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Peter Lorre isn't exactly everybody's idea of a leading man. Tell that to one Mrs. Sheldon Minck, who, her distraught husband reports, has run off with the big screen's bantamweight heavy with the haunted eyes. And since this is Hollywood during the wartime madness of the forties, where nothing is exactly what it seems, it's the perfect case for Toby Peters. Martin's Press.
Two German shepherds named Trudi and Heidi were about to claw their way through the cardboard door to the Victory Window of I. Magnin on Wilshire in the hope that they could tear me into Spam salad. The dogs were under the mistaken impression that I had, a few minutes earlier, shot a store guard named Murchison. If I hadn't dropped my gun in the menswear department, I'd have shot the dogs.
No one would have blamed me. No one trusted German shepherds. It was unpatriotic. People who owned them had started dropped the "German" and calling the dogs "shepherds," but those of us who had been around for more than half a decade weren't falling for it. Those Nazi dogs were the enemy. If we put Japanese Americans in prison camps for having Japanese ancestors, why weren't we interning dogs whose names were a challenge to the war effort?
My back was against the flimsy door, which shook with the assault by Trudi and Heidi. The dogs snarled, growled, and sank their teeth and claws into the door, which had been built for show and not for privacy or protection. I knew what the furry duo could do. They had already shredded the sleeve of my jacket and ripped the left knee of my pants. My knee was bleeding from a lunge by Heidi just as I had slammed the Window door. I reached out with one hand and kept my shoulders pressed against the door. My heels began to slip but my fingers touched a chair near the table in the window. Rudy Vallee had sat in the chair that very afternoon selling U.S. War Savings Bonds and Stamps and autographing stamp albums and war bond applications. I had seen him grinning, adjusting his glasses, waving at the ladies on Wilshire. Now I shoved the wooden chair Vallee had been sitting in under the door handle as the Nazi canines went wild.
I looked around for other fortification. From the nearby wall, I plucked a neatly printed cardboard sign that informed me by the dim moonlight over Los Angeles that I would be complying with Federal Credit Regulation if payment for my charge purchases was made in full "on or before the tenth day of the second calendar month following the calendar month during which such article was sold." What the hell did that mean and what could I do with the sign, feed it to the canine krauts?
The tin screws on the door rattled as the hinges began to come loose. From the corner of my eye or the edge of my frenzy and imagination, I saw something move on Wilshire; someone was looking in the window. If the window had been lighted maybe a passing car, maybe even a cop, would have spotted me, but the war blackout had darkened Los Angeles after sundown. I looked down, sign in hand, into a pair of drunken eyes set deep in the skull of a broom-thin old man with a wild dirty-gray beard. He wore a coat and looked cold in spite of the summer heat. I gestured at the vibrating door behind me, mouthed "help," and considered a round of desperate charades. The old man grinned and showed a lone dark tooth in appreciation of my act.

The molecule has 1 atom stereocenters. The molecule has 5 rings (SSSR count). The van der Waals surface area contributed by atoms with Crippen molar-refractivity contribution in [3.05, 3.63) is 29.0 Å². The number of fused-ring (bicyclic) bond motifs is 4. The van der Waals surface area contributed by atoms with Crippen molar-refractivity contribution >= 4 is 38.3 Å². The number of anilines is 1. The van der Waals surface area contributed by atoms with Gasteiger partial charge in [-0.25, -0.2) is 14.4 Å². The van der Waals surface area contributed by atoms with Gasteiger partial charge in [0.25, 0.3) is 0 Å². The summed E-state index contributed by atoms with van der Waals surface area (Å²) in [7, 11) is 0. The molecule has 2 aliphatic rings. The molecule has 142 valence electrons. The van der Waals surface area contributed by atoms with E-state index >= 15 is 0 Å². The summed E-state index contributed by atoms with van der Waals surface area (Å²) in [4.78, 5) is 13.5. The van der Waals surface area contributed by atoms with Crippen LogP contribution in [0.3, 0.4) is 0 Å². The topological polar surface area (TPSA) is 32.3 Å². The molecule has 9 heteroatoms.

The window was too thick to be heard through, and the man's stupor too dense to penetrate with my limited skills at mime. I searched for something to write a message with on the back of the sign. What the hell had Rudy Vallee signed all those stamp books with? Whatever it was, it wasn't in the goddamned Victory Window. I dropped the sign on the small table and dug madly in my pockets for something, anything to write with. I found some coins, the keys to my Crosley, a stick of Black Jack gum, and some lint.
A crack. The muzzle of one of the dogs ripped through the door. I turned to the old man and waved my arms. He did the same. I pointed at the door, at the snarling teeth of the dog. He did the same and grinned. I took a step toward him in frustration and my bleeding knee gave way. One-tooth stumbled in imitation and nearly had a stroke laughing. He tugged at his dirty beard and looked up and down the street for someone to share the show with. The son of a bitch was having a great time. I threw the sign at him and he jumped back when it hit the window. Suddenly, I wasn't fun anymore. He shoved his hands deep into his pockets, gave me a disapproving pout, and shuffled into the night.
It was slightly before midnight on Friday, June 12, 1942. I was almost fifty, missing my gun and one I'd borrowed from my landlady, out of suits, and almost out of time. Maybe this was it. I was going to die in the Victory Window of I. Magnin & Co. A small victory for the Axis. I didn't think the mangling of one weary private investigator would make up for the jolt the Nazis were taking at Sevastopol, but I—the door was about to go. I kicked the small table over. A wet throb of pain shot through my knee. I stumbled forward, grabbed the table, and shoved it against the chair, pushing with both hands, but it was clear that I was only buying a few seconds. There was no hoping for rescue by the night watchman Murchison. He was writhing around inside the store with a bullet in his leg.
I had a fee to collect, a hefty fraction of my life still to live, and an assortment of aches and bruises to take care of. There are some days it doesn't pay to get up off the floor.